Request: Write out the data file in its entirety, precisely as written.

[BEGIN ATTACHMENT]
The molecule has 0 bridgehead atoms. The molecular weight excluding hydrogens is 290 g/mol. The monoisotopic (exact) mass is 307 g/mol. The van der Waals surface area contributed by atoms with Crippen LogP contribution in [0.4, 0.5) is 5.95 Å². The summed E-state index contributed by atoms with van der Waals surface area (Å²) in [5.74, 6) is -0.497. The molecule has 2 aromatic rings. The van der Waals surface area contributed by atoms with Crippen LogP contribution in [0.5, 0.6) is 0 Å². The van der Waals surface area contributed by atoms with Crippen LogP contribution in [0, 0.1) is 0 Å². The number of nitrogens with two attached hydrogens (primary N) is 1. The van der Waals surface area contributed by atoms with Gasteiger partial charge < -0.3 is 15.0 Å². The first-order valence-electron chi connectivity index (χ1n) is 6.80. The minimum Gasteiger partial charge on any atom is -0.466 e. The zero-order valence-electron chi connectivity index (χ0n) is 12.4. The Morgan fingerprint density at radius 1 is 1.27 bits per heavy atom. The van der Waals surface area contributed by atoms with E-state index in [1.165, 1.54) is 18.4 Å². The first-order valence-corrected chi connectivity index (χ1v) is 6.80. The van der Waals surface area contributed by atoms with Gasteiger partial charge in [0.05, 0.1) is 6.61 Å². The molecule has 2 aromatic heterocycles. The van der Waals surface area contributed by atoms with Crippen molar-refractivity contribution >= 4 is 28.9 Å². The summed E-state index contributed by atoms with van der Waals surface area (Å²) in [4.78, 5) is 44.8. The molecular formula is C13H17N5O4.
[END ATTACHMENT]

The molecule has 0 bridgehead atoms. The molecular weight excluding hydrogens is 290 g/mol. The monoisotopic (exact) mass is 307 g/mol. The van der Waals surface area contributed by atoms with Crippen LogP contribution in [0.4, 0.5) is 5.95 Å². The summed E-state index contributed by atoms with van der Waals surface area (Å²) in [5.74, 6) is -0.497. The molecule has 2 aromatic rings. The van der Waals surface area contributed by atoms with Crippen LogP contribution in [0.5, 0.6) is 0 Å². The van der Waals surface area contributed by atoms with Crippen LogP contribution in [0, 0.1) is 0 Å². The number of nitrogens with two attached hydrogens (primary N) is 1. The van der Waals surface area contributed by atoms with Gasteiger partial charge < -0.3 is 15.0 Å². The first-order valence-electron chi connectivity index (χ1n) is 6.80. The minimum Gasteiger partial charge on any atom is -0.466 e. The zero-order valence-electron chi connectivity index (χ0n) is 12.4. The Morgan fingerprint density at radius 1 is 1.27 bits per heavy atom. The van der Waals surface area contributed by atoms with E-state index in [1.165, 1.54) is 18.4 Å². The first-order valence-corrected chi connectivity index (χ1v) is 6.80. The van der Waals surface area contributed by atoms with Gasteiger partial charge in [0.05, 0.1) is 6.61 Å². The molecule has 2 aromatic heterocycles. The van der Waals surface area contributed by atoms with Crippen molar-refractivity contribution >= 4 is 28.9 Å². The summed E-state index contributed by atoms with van der Waals surface area (Å²) in [4.78, 5) is 44.8. The molecular formula is C13H17N5O4.